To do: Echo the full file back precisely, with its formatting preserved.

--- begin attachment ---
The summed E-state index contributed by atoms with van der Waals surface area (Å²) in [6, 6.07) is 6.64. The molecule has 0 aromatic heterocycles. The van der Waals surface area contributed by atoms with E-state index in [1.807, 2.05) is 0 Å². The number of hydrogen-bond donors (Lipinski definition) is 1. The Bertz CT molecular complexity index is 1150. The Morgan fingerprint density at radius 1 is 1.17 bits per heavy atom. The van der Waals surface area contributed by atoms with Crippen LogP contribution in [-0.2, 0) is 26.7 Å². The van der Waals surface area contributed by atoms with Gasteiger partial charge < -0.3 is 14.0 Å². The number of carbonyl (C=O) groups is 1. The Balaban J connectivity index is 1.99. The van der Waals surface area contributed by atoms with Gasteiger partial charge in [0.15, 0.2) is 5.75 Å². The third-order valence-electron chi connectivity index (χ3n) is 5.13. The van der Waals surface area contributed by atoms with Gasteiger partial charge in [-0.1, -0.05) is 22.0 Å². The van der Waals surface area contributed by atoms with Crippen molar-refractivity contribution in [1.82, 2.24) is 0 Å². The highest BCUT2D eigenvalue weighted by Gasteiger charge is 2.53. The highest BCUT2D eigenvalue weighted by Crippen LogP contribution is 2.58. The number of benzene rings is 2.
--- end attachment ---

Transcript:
The summed E-state index contributed by atoms with van der Waals surface area (Å²) in [6, 6.07) is 6.64. The molecule has 0 aromatic heterocycles. The van der Waals surface area contributed by atoms with E-state index in [1.807, 2.05) is 0 Å². The number of hydrogen-bond donors (Lipinski definition) is 1. The Bertz CT molecular complexity index is 1150. The Morgan fingerprint density at radius 1 is 1.17 bits per heavy atom. The van der Waals surface area contributed by atoms with Crippen LogP contribution in [-0.2, 0) is 26.7 Å². The van der Waals surface area contributed by atoms with Gasteiger partial charge < -0.3 is 14.0 Å². The number of carbonyl (C=O) groups is 1. The Balaban J connectivity index is 1.99. The van der Waals surface area contributed by atoms with Gasteiger partial charge in [0.15, 0.2) is 5.75 Å². The third-order valence-electron chi connectivity index (χ3n) is 5.13. The van der Waals surface area contributed by atoms with Gasteiger partial charge in [-0.1, -0.05) is 22.0 Å². The van der Waals surface area contributed by atoms with Crippen molar-refractivity contribution in [1.82, 2.24) is 0 Å². The highest BCUT2D eigenvalue weighted by Gasteiger charge is 2.53. The highest BCUT2D eigenvalue weighted by Crippen LogP contribution is 2.58. The number of benzene rings is 2.